Given phones and apps are highly personal items often only used by one individual, understanding and comparing the ads and images one user is exposed to versus another can be very tricky. Recently, the Federal Trade Commission has increased regulations over native advertisements when viewers became unable to decipher ad from reality. Gen Z’s may inadvertently compare themselves to influencers, ultimately causing lowered self esteem when they cannot possess or achieve the lifestyle of these individuals. These insights are important to help understand how to negate the negative effects of social media marketing and propel companies to be more transparent in their marketing initiatives to reduce social pressure and poor mental health amongst Gen Z. Luxury brands could utilize more explicit differentiators on paid advertisements compared to editorial material to make audiences more knowledgeable of the type of content they are viewing. In addition, society should change the way people perceive online content and have more open discussions surrounding the ethics of native advertising and decipection social media posts may cause. The way young users interact and process social media posts is very complex. Investigating this topic is important to prevent the possible underlying repercussions of social media and help marketers best cater toward this market in an open, ethical fashion.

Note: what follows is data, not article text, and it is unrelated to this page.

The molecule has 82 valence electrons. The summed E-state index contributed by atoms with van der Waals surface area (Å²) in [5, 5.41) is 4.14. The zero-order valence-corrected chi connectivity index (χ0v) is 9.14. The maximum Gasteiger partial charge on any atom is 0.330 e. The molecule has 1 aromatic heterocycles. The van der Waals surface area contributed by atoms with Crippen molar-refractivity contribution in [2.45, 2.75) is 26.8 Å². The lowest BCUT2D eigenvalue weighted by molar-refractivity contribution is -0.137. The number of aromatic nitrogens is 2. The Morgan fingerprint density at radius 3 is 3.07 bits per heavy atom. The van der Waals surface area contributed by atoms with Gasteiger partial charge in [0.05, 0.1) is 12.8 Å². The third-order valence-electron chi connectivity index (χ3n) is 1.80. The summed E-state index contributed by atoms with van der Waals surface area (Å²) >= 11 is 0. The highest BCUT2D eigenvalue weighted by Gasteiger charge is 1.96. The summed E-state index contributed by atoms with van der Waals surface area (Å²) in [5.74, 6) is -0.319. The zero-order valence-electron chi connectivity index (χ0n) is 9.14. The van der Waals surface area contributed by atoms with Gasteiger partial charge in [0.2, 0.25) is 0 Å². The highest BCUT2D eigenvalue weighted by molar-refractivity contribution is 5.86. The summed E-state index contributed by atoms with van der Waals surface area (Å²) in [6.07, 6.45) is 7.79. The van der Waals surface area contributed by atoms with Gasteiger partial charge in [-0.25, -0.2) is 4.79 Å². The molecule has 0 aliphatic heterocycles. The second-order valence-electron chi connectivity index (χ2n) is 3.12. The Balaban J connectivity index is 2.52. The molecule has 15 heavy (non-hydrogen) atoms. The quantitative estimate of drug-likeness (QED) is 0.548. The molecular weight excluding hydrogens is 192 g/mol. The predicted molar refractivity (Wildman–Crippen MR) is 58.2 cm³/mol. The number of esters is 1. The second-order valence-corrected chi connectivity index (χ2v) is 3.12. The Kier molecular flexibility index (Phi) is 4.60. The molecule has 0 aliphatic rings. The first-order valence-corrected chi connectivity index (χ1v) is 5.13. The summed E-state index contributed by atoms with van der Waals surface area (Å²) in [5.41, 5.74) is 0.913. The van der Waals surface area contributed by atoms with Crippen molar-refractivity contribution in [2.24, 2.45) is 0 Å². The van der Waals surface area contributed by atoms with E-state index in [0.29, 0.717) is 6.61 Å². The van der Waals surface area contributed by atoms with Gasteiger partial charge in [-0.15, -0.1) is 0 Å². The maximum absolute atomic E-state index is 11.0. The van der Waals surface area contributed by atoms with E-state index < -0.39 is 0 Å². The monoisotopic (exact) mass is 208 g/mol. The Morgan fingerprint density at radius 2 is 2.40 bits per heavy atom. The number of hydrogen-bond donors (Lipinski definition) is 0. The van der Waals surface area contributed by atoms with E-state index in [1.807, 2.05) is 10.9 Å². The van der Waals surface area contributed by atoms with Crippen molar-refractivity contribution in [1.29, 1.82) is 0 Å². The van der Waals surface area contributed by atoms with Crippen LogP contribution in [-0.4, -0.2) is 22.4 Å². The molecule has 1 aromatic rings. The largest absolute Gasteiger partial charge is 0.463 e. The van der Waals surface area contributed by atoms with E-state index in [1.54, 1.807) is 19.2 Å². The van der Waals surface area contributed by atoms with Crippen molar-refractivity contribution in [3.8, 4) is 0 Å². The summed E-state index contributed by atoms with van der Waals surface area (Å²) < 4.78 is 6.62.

This study concludes with managerial applications and directions for further research. Businesses should prepare to face increasing guidelines regarding native advertising. These guidelines may include requirements to have explicit markings on branded content and binding contracts with social media influencers. To work around these restrictions, the future of luxury fashion indicates that direct to consumer strategies are on the rise. Video livestream retail and social commerce are already taking the Chinese market by storm and it's only a matter of time before American brands will be forced to adapt to keep up with changing trends in the marketplace. DTC brands benefit from having a direct channel to the consumer without interpretation or the need for intermediaries. Given this research primarily focuses on the links between the brand to influencer and influencer to consumer, future exploration could focus on the channel between the brand and consumer through direct selling. Going forward, brands may prefer to interact with their customers directly, without the use of an influencer, to help establish a close relationship with their audience through a seamless customer journey.
My thesis aims to uncover the ultimate strategy behind short form visual stories, otherwise known as the digital advertisment. In this thesis, I analyze traditional storytelling, visual storytelling, and short-form visual storytelling in order to uncover the best practices advertisers should use when crafting a digital advertisement.
Storytelling “reveals elements and images of a story while also catalyzing the imagination of the listener” (National Storytelling Network, 2017). This tradition has two purposes for society: a neurological structure, and a social mechanism (for historic preservation, human interaction, and a vehicle for connecting with others) (Gottshcall, 2012; Scott, 2012; Paul, 2012; Woodside, 2008).